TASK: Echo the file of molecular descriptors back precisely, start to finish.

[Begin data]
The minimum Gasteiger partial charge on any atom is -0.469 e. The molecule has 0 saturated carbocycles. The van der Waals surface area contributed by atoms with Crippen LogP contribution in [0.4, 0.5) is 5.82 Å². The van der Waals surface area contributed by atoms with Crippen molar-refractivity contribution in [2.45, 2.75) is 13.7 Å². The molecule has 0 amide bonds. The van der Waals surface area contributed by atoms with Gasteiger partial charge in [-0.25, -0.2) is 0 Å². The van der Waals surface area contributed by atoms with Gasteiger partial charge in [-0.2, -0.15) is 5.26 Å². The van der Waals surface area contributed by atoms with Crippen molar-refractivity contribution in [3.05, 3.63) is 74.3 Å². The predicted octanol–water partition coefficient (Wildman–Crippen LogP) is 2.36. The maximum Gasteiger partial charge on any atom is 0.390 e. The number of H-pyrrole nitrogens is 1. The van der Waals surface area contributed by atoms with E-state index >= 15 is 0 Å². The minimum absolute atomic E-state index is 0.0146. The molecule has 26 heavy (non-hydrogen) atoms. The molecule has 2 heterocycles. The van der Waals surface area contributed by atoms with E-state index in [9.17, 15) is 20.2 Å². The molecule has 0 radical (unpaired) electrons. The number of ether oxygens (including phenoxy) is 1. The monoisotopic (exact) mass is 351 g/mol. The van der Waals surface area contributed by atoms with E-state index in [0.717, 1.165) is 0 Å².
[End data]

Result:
The minimum Gasteiger partial charge on any atom is -0.469 e. The molecule has 0 saturated carbocycles. The van der Waals surface area contributed by atoms with Crippen LogP contribution in [0.4, 0.5) is 5.82 Å². The van der Waals surface area contributed by atoms with Crippen molar-refractivity contribution in [2.45, 2.75) is 13.7 Å². The molecule has 0 amide bonds. The van der Waals surface area contributed by atoms with Gasteiger partial charge in [-0.25, -0.2) is 0 Å². The van der Waals surface area contributed by atoms with Gasteiger partial charge in [-0.2, -0.15) is 5.26 Å². The van der Waals surface area contributed by atoms with Crippen molar-refractivity contribution in [3.05, 3.63) is 74.3 Å². The predicted octanol–water partition coefficient (Wildman–Crippen LogP) is 2.36. The maximum Gasteiger partial charge on any atom is 0.390 e. The number of H-pyrrole nitrogens is 1. The van der Waals surface area contributed by atoms with E-state index >= 15 is 0 Å². The minimum absolute atomic E-state index is 0.0146. The molecule has 26 heavy (non-hydrogen) atoms. The molecule has 2 heterocycles. The van der Waals surface area contributed by atoms with E-state index in [9.17, 15) is 20.2 Å². The molecule has 0 radical (unpaired) electrons. The number of ether oxygens (including phenoxy) is 1. The monoisotopic (exact) mass is 351 g/mol. The van der Waals surface area contributed by atoms with E-state index in [0.717, 1.165) is 0 Å².